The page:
Eagles coach Jerry York, who is in the midst of his 14th season, coached Capitals General Manager George McPhee at Bowling Green from 1979-82. The two arranged the practice session since the Caps were in town to battle the Eastern Conference-leading Bruins on Tuesday.
According to Jeff Howe of the Boston Metro, Alex Ovechkin really soaked in the college atmosphere during the session. He grabbed a hat from York before posing for pictures and skating with B.C. players.
"He was asking what the college life is like, what it's like living in dorms, what Boston is like as a city," Eagles senior forward Anthony Aiello told Howe.
Ovechkin was appreciative how responsive the entire men's hockey team was during their time at Boston.
"Those guys were great to me," Ovechkin told Inside College Hockey. "I liked talking to them, talking about college hockey, about school. That rink they have is sick, especially the locker room. It's like the NHL there."
Senior forward Andrew Orpik, the brother of Pittsburgh Penguins defenseman Brooks Orpik, enjoyed the visit.
"It's good to see the guys that are playing professionally still have that kid aspect in them," he said.
On Thursday, the fun continued when Caps players participated in their own version of the Winter Classic, splitting into two teams selected by goalies Jose Theodore and Brent Johnson and playing a three-on-three scrimmage on the outdoor rink at Chevy Chase Club.
"It was awesome," Brooks Laich told Tarik El-Bashir of The Washington Post. "If you looked at the guys' faces, every time someone made a play or a goal was scored, guys were hooting and hollering."
Captain K -- Ilya Kovalchuk admits being named the seventh captain in Thrashers history Jan. 11 hasn't really changed his demeanor on or off the ice.
Perhaps more important is the fact Kovalchuk posted 5 goals, 2 assists and a plus-1 rating in his first seven games with the 'C' stitched to his sweater.
"It was an honor for sure (to be named captain), especially on a team that drafted you into the NHL," Kovalchuk told NHL.com. "I know everyone says, 'It's Atlanta,' but we have a lot of talent on this team and if we can turn this season around and, in the process, build for next year, who knows? We have a lot of young players in their first or second year who have stepped up so much. You look at a guy like Bryan Little and what he has done this year, it's unbelievable. I don't know what he ate in summertime, but he's playing really good right now."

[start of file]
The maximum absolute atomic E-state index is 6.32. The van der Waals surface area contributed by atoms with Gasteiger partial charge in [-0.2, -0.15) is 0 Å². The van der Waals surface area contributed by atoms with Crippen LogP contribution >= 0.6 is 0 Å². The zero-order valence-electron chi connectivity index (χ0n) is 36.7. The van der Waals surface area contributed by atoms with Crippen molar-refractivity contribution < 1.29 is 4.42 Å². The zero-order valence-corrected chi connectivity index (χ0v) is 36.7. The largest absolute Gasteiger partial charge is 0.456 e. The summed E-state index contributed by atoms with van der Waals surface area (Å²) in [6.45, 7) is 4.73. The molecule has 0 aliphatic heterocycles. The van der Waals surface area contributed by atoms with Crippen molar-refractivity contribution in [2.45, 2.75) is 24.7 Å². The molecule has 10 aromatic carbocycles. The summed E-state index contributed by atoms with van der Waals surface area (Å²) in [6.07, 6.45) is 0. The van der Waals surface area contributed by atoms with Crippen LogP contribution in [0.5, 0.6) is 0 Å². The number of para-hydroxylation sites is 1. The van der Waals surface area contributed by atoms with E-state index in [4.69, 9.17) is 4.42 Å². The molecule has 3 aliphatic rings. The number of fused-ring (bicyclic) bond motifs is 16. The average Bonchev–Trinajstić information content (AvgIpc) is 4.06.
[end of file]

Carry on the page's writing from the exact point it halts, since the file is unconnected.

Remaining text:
Little, who had 21 goals and 34 points in his first 47 games and represented the Thrashers in the YoungStars Game presented by Upper Deck during All-Star Weekend in Montreal, is optimistic the club will improve down the stretch.
"I think everyone on the team would have liked to have gotten off to a better start to the season but we have to work with what we've got and the only thing we can do now is to try and get as many points and win every night," Little said. "Points are going to come pretty hard for us."
The Thrashers entered the weekend 14th in the East with 39 points.
Hurricane warning -- Carolina center Eric Staal can recall last season's meltdown as if it were yesterday. He and his mates don't intend on letting history repeat itself.
"It's almost playoff time for us," Staal said. "We've got to win games. We've got 30-some games left, and especially here at home, we've got to make a stand and get the points."
The Hurricanes were atop the Southeast Division for much of 2007-08 before falling behind the Washington Capitals on the final day of the regular season. The Hurricanes needed to win two of their final four games to secure a playoff berth, but couldn't seal the deal. As it turned out, the Hurricanes dropped four of their final six, including two to the Caps.
The result -- the Hurricanes became the first team to miss the playoffs two seasons in a row after winning the Stanley Cup.
"The Caps are playing great hockey right now and we realize it's going to be a tough road ahead, but we were in their shoes last year," Staal told NHL.com. "We were ahead of them and it went down to the last game and they ended up getting in, so hopefully the tide changes and we can do the same thing to them this year. We have to focus on just playing our game and continuing to put up wins. It doesn't really matter whether you get the top seed in your division or earn the 6-7-8 seed in the conference, so long as you earn that chance."
Carolina entered the weekend ninth in the East with 53 points, one behind eight-place Florida and two behind No. 7 Buffalo.
Florida flair -- Don't look now, but the Florida Panthers entered the weekend 18-1-1 when leading after two periods. That's right, the team that finished last in the League when holding a lead through two periods last season (21-4-4, .724 winning percentage) has catapulted to 10th in 2008-09.
Coach Peter DeBoer's group entered the weekend 7-1-3 in January and in eighth place in the Eastern Conference with 54 points. The Panthers are looking to snap a seven-season playoff drought.